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Wordpress Security, a small introductory checklist

About Wordpress Security

Wordpress security is nowadays a very big thing over the web, mainly because wordpress now accounts for at least 24% of all the websites built globally. These websites are part of what is called self-hosted wordpress. This refers to the branch of wordpress which you download and build your own website and then host on your own hosting space. You can get this branch of wordpress onto and is normally called "Self Hosted Wordpress" around the web and within the rounds of wordpress developers.
There is another branch of wordpress which is hosted on wordpress's own cloud servers you can find at in which you will need to have an account and register your own blog/site. The main difference here is that with Self Hosted Wordpress, you can customize the site as you please, install your own premium theme, install plugins, chance and edit the css code, develop your own plugins and even themes and tinker with security and settings. This set of customizations and features is limited or not available at all in Some functionality becomes available on only via a paid premium plan ( edit the code e.t.c. ). 
So what you can do about wordpress security if you have a self-hosted wordpress installation? Here is a small simple list of what you can at least pay attention to, in order to minimize the possibility of your wordpress website being hacked : 

A small checklist on wordpress security

  1. make sure your web host is good and of high quality and has something to say or show for about wordpress security
  2. disable and delete all plugins which are not being used or are of no real use to your site, the more plugins you have installed the higher the possibility of one of them being utilized to allow access to your site to someone that should not have it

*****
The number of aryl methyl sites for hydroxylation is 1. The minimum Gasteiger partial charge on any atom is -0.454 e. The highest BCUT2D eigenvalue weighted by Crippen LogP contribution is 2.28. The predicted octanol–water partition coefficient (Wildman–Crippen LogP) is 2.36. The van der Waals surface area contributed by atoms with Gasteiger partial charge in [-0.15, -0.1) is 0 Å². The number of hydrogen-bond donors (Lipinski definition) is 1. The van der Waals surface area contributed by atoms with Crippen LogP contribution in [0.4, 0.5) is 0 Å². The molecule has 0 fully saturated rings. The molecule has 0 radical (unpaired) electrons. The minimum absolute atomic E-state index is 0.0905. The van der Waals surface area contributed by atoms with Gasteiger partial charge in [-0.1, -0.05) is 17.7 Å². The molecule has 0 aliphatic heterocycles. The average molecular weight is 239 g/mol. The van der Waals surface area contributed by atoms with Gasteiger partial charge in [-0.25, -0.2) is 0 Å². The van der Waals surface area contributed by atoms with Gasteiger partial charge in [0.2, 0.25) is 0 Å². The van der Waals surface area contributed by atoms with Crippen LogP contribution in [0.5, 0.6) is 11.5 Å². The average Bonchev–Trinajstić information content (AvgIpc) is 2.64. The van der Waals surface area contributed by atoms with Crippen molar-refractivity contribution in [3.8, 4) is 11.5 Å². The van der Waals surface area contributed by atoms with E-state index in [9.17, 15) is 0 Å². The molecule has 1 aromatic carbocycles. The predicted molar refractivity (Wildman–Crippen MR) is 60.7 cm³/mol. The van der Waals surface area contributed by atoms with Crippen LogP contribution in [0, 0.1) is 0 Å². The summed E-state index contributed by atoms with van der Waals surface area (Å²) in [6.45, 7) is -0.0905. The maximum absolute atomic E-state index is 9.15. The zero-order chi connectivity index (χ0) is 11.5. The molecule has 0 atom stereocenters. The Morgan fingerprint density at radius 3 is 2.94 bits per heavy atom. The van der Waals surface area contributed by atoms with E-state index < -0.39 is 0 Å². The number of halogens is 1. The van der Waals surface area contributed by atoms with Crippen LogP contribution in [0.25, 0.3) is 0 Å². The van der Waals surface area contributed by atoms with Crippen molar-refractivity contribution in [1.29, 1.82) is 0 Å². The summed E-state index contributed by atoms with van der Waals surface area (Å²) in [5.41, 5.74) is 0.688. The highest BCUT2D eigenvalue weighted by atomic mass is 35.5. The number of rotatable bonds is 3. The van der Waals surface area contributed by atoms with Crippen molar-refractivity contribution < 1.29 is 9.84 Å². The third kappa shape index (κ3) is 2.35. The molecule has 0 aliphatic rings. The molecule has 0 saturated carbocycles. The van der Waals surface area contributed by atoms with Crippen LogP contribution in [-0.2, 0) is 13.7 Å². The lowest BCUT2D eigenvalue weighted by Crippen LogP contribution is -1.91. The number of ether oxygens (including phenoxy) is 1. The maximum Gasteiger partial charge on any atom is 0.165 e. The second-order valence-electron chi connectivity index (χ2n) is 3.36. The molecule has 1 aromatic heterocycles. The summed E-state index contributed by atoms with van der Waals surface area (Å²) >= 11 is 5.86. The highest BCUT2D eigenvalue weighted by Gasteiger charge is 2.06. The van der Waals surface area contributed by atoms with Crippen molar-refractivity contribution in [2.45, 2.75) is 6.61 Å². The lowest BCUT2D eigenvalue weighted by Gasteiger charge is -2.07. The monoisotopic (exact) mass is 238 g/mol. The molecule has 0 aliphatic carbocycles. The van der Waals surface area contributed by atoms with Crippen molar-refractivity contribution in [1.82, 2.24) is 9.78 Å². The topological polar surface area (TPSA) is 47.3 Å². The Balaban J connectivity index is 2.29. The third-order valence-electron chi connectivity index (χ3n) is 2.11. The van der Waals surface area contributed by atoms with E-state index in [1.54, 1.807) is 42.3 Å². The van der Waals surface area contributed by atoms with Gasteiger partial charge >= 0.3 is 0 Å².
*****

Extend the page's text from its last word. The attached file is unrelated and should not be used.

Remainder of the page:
3. use strong passwords for your user accounts, forget about using passwords which are easy to remember and follow the guidelines for strong passwords, wordpress now does this by itself but if you are to set your own password, make sure its really strong
  4. do not use an "admin" username on your site, avoid such usernames of standard format thus similarly avoid "user", "admin", "administrator", "manager" and even avoid your first name, use something more difficult to guess
  5. make sure your file permissions are set to 644 and folders to 755 on your wordpress installation, this is something you can tweak and check via the file manager tool in your web hosting's management panel, commonly known as cPanel or Plesk ( the two most popular web hosting management panels available ).
  6. always keep your wordpress website, plugins and themes updated to their latest versions, do not leave your site un-updated for long, updates come to fix problems, patch security "holes" and also strengthen the security of each implementation.
  7. do not give your passwords away to people who should not know about them
  8. check out some security plugins online for wordpress, download and configure them on your site, enabled features like firewalls or login attempt monitors e.t.c.
  9. do not install and use plugins from unknown developers or nulled ( cracked ) plugins you download from the internet, do not trust developers outside the wordpress marketplace or premium marketplaces of wordpress plugins around the web

If your site is hacked

There will come a time when your site ultimately will get hacked, either because you missed something when securing your site or because something else went wrong ( i.e. one of your plugins got hacked in general or hackers found out how to leverage a vulnerability of wordpress to gain access ) or even because you have been a target of a hack for a purpose. 
If that happens, you will need to do two things, most of the times : 
  1. contact your web host and ask them to restore the site to an earlier backup so you can pinpoint and then fix the problems which allowed the hack to happen
  2. make sure you investigate the reason why your site got hacked and secure your site so it does not happen again, its important to understand that restoring the site from a backup, will still "contain" the reason why your site got hacked in the first place.


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